ACAMIS 2024: Insights from the outdoor industry by Tom Lewis


Recently, Leading Your International School’s Strategic Partner WildChina Education was back at the Association for Chinese and Mongolia International Schools (ACAMIS) annual meeting this year. Tom Lewis – Head of Business Development at WildChina, writes the following.

It was a great couple of days at the futuristic Hangzhou International School Campus. This event is over a year in the making, so we appreciate both organisers, especially the HIS staff, who gave up their time to ensure that we were well looked after throughout the conference.

From our industry perspective, it is clearly buzzing. Nine other experiential/outdoor education companies exhibited there, and a couple more representatives from different companies attended the conference individually. 

So, what does this mean?

It depends on which way you look at it. School trips or outdoor learning experiences are so valuable in a number of different ways. Many of the students that go to the schools we work with spend their lives in megacities, and although there is green infrastructure in plenty of these places, they offer few opportunities to embrace and interact with nature. Moreover, many students in these schools hail from extremely privileged backgrounds. They may travel a lot with their families, but how often do these travels allow them to truly see and understand what life is like for those born into circumstances less fortunate than themselves? The experiences companies in our industry can provide students are extremely necessary, especially in helping students manage their mental health and promoting global citizenship. It is great that so many different companies can operate, and the demand is so high. 

On the other hand, it shows that schools are spoiled for choice when choosing a provider. Trust me, ACAMIS is only the tip of the iceberg. The government in China has identified learning outside the classroom as a key component of Chinese education; for some companies, this means financial and infrastructure backing across the industry.

WildChina Education Director Haena Kim recently attended the World Heritage Research and Travel Seminar in Quanzhou, Fujian Province. Thousands of attendees from all around China attended to discuss experiential education in China. The clear area of interest at the conference was in promoting intangible cultural locations and activities as valuable educational resources. Health & safety, on the other hand, was approached more from an assumed compliance perspective as opposed to a training/SOP mindset. 

Experiential Conference, Quanzhou

A lot can go wrong when taking your students on outdoor adventures, so do your due diligence. It is all well and good to find a provider that will offer you a financially beneficial rate, but make sure you are mitigating the risks. Prioritise going on a pre-program recce (no matter how far away) to check locations and equipment. If outdoor learning will be a staple of your yearly calendar in the future, it may be worth looking into getting some of your staff Wilderness Advanced First Aid (WAFA) trained.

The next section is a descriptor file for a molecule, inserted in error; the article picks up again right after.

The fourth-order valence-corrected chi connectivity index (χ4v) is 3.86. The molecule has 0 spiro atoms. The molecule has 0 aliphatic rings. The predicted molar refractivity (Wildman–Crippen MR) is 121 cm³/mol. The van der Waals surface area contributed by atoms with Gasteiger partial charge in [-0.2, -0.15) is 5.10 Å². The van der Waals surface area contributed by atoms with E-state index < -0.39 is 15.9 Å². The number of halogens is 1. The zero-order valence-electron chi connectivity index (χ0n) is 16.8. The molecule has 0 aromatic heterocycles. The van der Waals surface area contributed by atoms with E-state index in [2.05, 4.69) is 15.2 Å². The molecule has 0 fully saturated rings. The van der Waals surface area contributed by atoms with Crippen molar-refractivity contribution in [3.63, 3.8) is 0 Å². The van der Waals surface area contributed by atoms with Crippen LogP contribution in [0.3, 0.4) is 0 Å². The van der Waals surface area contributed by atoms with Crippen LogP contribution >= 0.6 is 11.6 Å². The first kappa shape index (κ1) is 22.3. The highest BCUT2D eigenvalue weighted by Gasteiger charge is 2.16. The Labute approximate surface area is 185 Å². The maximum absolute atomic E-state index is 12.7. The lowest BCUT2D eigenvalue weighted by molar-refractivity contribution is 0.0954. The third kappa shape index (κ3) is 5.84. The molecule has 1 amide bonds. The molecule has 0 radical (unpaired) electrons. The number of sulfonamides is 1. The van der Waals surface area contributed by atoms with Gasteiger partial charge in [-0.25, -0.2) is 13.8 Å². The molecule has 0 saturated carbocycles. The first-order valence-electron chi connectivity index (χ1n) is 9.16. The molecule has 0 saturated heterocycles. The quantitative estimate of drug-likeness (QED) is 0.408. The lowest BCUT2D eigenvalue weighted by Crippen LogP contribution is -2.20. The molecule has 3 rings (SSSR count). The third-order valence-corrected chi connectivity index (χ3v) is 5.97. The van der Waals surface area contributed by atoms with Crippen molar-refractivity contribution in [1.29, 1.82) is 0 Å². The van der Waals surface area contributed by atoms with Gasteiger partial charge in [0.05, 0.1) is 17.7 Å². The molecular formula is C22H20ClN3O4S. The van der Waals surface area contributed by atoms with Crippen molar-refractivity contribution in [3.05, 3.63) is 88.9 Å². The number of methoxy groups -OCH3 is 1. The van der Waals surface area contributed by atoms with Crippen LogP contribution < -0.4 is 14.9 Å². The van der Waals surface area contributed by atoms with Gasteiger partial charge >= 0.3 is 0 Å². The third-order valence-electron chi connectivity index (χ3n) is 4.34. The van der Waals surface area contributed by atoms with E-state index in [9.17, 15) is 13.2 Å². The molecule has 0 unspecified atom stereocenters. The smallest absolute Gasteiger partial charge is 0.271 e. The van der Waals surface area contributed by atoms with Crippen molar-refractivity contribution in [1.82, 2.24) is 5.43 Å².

WAFA Training

Another idea is to occasionally send someone from your procurement department (or finance team) on a trip. I know this is difficult due to time constraints, but if your operational colleagues are going to be a major factor in choosing a provider, ensuring they understand what the whole experience is going to entail will be crucial. 

Back to ACAMIS. It was my second visit, and it is always fun to meet old friends and make new connections. Invariably, the selection of seminars and workshops is diverse, meaning there is something for everyone. This year, we were delighted to have our very own WildChina Education Seminar, led by Dan Casey-Dunn, who spoke about service learning in China, how we make it truly meaningful and why it is essential to make service learning projects less student-focused and more about outcomes for the community in which they do the service.

This is a challenge in China due to how inaccessible communities in need are and how student-outcome-focused the international education system is. The solution though, is long-term and not to expect perfection from the off. I recommend you sit down with your provider and let them find a service project that suits your school’s needs. Then, open a dialogue with all stakeholders to find out, within your capability as a school, what is the most beneficial thing you can do for them. It might not result in something big and shiny being built and creating the perfect photo for your marketing channels, but it is the best formula for making a difference. 

To wrap things up, I want to touch on what we were giving away at ACAMIS. This year, we had two things: WildChina-branded seed paper coasters; and for every passerby who drew a tree on our board, we will plant a tree on their behalf. Promoting sustainability motivates many people who work in the WildChina sphere, so we are always delighted to connect that passion with our clients. If you would like any seed paper sent to your school (we have tomatoes, lettuce and lavender seeds) or if you would like us to come onto your campus to help promote sustainability to your student and parent community, we are always more than happy to visit. 

Tom Lewis is the Head of Business Development at WildChina Education

To connect with Tom on LinkedIn, click here

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